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Digging Spring and Cowboy Perfume

When we talk about sages, "hairy" is a good word, because it refers to the fuzzy trichomes that make many salvias silvery, conserve moisture and produce pleasant fragrances. One example is the pleasantly fuzzy foliage of Salvia amplexicaulis (see the mint family overview link) pictured emerging earlier this month from its winter mulch.

But when we talk about problems in life or schedules, hairy means something entirely different. It was a hairy winter and spring in Mendocino County, Colorado and across the nation for so many reasons. But us FBTS folks are all getting back to smelling the sages, breathing deep, digging into work and producing Salvia Guru again.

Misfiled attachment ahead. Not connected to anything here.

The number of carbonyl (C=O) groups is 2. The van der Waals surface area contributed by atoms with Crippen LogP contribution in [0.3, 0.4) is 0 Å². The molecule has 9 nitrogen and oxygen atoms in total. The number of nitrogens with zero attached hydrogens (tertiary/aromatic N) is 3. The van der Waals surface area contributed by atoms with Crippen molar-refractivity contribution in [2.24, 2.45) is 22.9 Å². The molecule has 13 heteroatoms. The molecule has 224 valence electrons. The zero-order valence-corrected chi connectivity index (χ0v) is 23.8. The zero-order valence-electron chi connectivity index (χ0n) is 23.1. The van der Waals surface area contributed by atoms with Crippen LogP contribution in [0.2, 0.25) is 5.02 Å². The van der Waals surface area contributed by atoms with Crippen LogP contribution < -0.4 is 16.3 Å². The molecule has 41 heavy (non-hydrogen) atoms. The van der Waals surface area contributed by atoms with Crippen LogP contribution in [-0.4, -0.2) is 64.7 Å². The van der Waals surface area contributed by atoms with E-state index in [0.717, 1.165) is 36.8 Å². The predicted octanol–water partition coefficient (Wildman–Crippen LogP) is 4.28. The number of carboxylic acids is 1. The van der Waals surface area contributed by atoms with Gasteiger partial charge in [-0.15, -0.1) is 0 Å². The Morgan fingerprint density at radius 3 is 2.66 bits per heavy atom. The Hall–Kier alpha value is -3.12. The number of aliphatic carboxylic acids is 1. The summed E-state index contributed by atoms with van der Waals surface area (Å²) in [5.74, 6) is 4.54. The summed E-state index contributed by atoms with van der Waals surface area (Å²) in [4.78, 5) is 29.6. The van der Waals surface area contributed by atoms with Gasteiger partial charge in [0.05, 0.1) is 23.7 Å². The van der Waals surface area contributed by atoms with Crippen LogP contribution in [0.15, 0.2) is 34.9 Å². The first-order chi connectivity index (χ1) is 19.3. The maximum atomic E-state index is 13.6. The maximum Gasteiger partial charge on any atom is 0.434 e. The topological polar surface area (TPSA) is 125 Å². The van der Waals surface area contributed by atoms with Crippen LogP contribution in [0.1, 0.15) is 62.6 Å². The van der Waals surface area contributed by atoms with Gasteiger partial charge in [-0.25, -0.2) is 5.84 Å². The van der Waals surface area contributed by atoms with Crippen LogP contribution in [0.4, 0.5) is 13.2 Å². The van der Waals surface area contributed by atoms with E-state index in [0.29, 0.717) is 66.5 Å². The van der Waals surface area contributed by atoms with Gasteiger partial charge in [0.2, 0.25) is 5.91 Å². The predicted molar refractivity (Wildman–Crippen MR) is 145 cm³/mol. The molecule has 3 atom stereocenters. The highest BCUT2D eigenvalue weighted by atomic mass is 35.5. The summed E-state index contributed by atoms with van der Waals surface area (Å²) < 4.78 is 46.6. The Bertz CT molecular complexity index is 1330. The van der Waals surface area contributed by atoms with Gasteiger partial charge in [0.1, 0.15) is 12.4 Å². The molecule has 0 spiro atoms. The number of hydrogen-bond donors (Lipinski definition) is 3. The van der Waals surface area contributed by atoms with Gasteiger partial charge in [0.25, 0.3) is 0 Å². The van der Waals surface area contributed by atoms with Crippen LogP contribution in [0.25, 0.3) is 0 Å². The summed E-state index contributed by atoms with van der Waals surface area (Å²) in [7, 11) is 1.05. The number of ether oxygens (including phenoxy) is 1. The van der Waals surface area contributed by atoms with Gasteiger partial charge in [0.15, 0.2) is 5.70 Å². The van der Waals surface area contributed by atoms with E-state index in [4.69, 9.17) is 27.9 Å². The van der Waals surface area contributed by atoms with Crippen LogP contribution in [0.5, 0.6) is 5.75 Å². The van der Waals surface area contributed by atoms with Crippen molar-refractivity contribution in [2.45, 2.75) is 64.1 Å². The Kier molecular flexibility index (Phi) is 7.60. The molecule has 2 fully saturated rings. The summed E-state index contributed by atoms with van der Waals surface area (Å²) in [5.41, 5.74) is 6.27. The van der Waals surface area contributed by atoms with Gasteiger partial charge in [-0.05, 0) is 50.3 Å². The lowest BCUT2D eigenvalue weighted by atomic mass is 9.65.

We hope you enjoy this issue and spread the word about our publication and online Salvia nursery as well as the what one writer (see the "Chaparral Sage" link) refers to as "cowboy perfume."

Photo Credit: White Sage (Salvia apiana), a fragrant chaparral plant, FBTS.

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